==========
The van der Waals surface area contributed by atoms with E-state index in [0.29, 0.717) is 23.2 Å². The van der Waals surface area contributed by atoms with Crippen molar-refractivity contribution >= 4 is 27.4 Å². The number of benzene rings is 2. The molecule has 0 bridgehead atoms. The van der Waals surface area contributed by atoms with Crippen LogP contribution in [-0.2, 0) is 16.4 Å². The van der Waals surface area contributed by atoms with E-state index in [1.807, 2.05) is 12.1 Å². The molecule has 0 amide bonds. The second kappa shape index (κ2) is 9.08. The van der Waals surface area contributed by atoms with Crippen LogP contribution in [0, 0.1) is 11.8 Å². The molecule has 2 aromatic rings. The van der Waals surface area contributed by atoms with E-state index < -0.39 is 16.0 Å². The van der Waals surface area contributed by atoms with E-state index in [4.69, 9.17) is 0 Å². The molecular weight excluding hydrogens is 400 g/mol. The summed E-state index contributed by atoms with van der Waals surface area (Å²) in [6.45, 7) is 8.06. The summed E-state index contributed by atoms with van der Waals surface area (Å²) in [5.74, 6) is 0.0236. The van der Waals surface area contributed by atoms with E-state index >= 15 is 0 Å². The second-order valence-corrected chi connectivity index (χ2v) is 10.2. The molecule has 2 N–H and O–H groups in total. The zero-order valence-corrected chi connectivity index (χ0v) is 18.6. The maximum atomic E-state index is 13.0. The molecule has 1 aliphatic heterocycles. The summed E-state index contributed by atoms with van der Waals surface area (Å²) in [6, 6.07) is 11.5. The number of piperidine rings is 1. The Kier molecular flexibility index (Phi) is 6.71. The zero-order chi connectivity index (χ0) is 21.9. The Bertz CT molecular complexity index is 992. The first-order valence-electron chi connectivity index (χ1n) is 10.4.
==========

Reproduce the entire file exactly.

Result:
The van der Waals surface area contributed by atoms with E-state index in [0.29, 0.717) is 23.2 Å². The van der Waals surface area contributed by atoms with Crippen molar-refractivity contribution >= 4 is 27.4 Å². The number of benzene rings is 2. The molecule has 0 bridgehead atoms. The van der Waals surface area contributed by atoms with Crippen LogP contribution in [-0.2, 0) is 16.4 Å². The van der Waals surface area contributed by atoms with E-state index in [1.807, 2.05) is 12.1 Å². The molecule has 0 amide bonds. The second kappa shape index (κ2) is 9.08. The van der Waals surface area contributed by atoms with Crippen LogP contribution in [0, 0.1) is 11.8 Å². The molecule has 2 aromatic rings. The van der Waals surface area contributed by atoms with E-state index < -0.39 is 16.0 Å². The van der Waals surface area contributed by atoms with E-state index in [4.69, 9.17) is 0 Å². The molecular weight excluding hydrogens is 400 g/mol. The summed E-state index contributed by atoms with van der Waals surface area (Å²) in [6.45, 7) is 8.06. The summed E-state index contributed by atoms with van der Waals surface area (Å²) in [5.74, 6) is 0.0236. The van der Waals surface area contributed by atoms with E-state index >= 15 is 0 Å². The second-order valence-corrected chi connectivity index (χ2v) is 10.2. The molecule has 2 N–H and O–H groups in total. The zero-order valence-corrected chi connectivity index (χ0v) is 18.6. The maximum atomic E-state index is 13.0. The molecule has 1 aliphatic heterocycles. The summed E-state index contributed by atoms with van der Waals surface area (Å²) in [6, 6.07) is 11.5. The number of piperidine rings is 1. The Kier molecular flexibility index (Phi) is 6.71. The zero-order chi connectivity index (χ0) is 21.9. The Bertz CT molecular complexity index is 992. The first-order valence-electron chi connectivity index (χ1n) is 10.4.